Global Revision: Seeing the "big picture"
Global revision focuses on organization, development of ideas, tone and register.
Local Revision: Paying attention to details.
Local revision focuses on editing for word choice, sentence fluency, grammar, spelling and punctuation.
1) Once you have a finished draft, try to set it aside for a day before coming back to it.
2) Go back and reread the assignment, so that the requirements are fresh in your mind.
3) Read the paper aloud, listening for a smooth flow of words.
Suggestions for making global (large, big picture) revisions:
- Can you give a one-sentence description of the argument or main point?
- Sometimes as you draft, you take the paper in an unexpected direction for which your introduction doesnít account. After rereading your paper, does the introduction accurately address what your paper argues or discusses?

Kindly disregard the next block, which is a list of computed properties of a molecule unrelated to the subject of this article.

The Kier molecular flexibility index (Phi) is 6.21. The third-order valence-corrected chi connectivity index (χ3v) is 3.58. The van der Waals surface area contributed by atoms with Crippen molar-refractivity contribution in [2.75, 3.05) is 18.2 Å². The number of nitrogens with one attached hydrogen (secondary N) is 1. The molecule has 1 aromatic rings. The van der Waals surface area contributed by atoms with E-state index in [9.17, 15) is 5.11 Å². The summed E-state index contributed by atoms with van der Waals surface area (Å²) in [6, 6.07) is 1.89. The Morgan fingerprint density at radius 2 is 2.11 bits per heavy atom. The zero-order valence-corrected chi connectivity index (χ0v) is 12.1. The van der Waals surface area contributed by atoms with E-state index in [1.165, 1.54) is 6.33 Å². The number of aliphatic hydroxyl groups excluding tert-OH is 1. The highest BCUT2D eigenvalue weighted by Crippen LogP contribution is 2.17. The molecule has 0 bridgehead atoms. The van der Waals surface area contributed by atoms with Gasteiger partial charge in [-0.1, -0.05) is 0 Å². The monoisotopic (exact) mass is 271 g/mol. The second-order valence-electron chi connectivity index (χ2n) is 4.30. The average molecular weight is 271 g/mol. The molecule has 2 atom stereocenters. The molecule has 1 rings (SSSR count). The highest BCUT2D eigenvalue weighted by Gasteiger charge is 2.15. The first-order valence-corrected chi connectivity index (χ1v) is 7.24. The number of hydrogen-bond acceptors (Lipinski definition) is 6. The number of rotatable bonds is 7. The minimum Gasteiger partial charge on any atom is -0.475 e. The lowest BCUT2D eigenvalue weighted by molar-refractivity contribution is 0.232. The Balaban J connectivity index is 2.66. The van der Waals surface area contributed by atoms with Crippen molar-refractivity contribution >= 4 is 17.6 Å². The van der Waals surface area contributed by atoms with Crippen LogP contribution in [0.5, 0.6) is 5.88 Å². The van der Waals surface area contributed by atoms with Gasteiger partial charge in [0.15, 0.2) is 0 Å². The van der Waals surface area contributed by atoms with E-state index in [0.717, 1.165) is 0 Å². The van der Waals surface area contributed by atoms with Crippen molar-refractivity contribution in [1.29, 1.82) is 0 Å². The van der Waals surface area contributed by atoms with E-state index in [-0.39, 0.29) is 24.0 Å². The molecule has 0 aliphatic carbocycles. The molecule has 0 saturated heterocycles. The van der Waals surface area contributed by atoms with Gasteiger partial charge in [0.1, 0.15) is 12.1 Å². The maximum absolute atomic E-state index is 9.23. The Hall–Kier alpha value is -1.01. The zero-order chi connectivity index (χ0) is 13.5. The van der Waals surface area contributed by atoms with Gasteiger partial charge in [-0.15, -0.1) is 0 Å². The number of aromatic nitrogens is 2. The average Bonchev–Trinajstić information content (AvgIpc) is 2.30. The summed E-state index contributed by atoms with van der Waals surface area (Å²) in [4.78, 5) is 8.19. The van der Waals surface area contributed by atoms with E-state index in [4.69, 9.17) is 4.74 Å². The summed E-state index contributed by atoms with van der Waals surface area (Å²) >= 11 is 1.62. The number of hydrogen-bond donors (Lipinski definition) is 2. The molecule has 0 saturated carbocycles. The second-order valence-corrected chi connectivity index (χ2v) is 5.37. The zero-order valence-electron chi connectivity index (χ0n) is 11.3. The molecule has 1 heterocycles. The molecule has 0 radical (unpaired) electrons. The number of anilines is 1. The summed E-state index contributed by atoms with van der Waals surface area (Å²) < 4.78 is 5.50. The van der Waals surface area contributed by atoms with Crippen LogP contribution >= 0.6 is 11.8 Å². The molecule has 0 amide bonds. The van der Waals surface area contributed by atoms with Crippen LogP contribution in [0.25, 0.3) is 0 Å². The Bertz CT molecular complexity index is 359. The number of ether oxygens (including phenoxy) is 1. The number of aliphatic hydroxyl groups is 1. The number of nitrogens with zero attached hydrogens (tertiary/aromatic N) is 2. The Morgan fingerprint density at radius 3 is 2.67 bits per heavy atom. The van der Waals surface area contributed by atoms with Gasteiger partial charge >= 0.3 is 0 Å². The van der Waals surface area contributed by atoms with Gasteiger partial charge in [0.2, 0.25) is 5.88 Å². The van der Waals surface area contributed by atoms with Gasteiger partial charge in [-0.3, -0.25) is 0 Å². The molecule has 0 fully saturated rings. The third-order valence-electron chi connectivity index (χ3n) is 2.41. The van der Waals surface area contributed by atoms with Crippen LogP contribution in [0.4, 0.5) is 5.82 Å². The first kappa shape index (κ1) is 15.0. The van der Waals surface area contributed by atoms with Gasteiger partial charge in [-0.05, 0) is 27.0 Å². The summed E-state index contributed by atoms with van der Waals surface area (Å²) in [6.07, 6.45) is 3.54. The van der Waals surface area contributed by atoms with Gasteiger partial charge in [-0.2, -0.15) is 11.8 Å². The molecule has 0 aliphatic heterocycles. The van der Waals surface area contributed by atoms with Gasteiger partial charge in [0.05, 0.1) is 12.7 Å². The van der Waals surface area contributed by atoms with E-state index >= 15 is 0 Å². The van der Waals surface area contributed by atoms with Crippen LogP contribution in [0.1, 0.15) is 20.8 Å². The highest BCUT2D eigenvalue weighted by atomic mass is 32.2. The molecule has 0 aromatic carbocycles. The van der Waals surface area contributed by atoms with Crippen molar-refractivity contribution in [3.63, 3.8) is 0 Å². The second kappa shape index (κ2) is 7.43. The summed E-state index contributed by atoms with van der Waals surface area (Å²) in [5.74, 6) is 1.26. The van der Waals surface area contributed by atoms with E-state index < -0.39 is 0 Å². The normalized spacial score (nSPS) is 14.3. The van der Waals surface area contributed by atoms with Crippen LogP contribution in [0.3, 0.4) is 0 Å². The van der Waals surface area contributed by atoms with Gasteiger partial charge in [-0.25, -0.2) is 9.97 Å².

- Ask a friend to read your introduction - the first paragraph or two - and tell you what she or he thinks the paper will be about.Development
- Pay special attention to the transitions - particularly the first and last sentence of every paragraph. Does one paragraph lead you to the next in a logical manner?
- Sometimes itís easier to "see" the organization if you make an outline after you have a draft. Go through the paper and write a list of the topic each paragraph covers. Does this order make sense? Is there a better order? Do you find places where you are repeating yourself?Some suggestions for local (sentence-level) revision:
- When you reread the paper, do you notice places where your ideas need more examples, details, or specific information to support them? Look especially for places where youíve made statements or claims. Do you offer information to back it up?
- Ask someone to read your paper to see if there are places that are confusing, that seem to need more support explanation. Where are there good ideas that could be made stronger if more information were provided?
Are there specific concerns you have about your writing or problems that you know frequently occur? Keep a list of those and check for them. Edit for: correct verb tense, subject/verb agreement, parallel structure, word choice, punctuation (avoiding run-on sentences, sentence fragments, comma splices), articles, prepositions, and general idiomatic usage.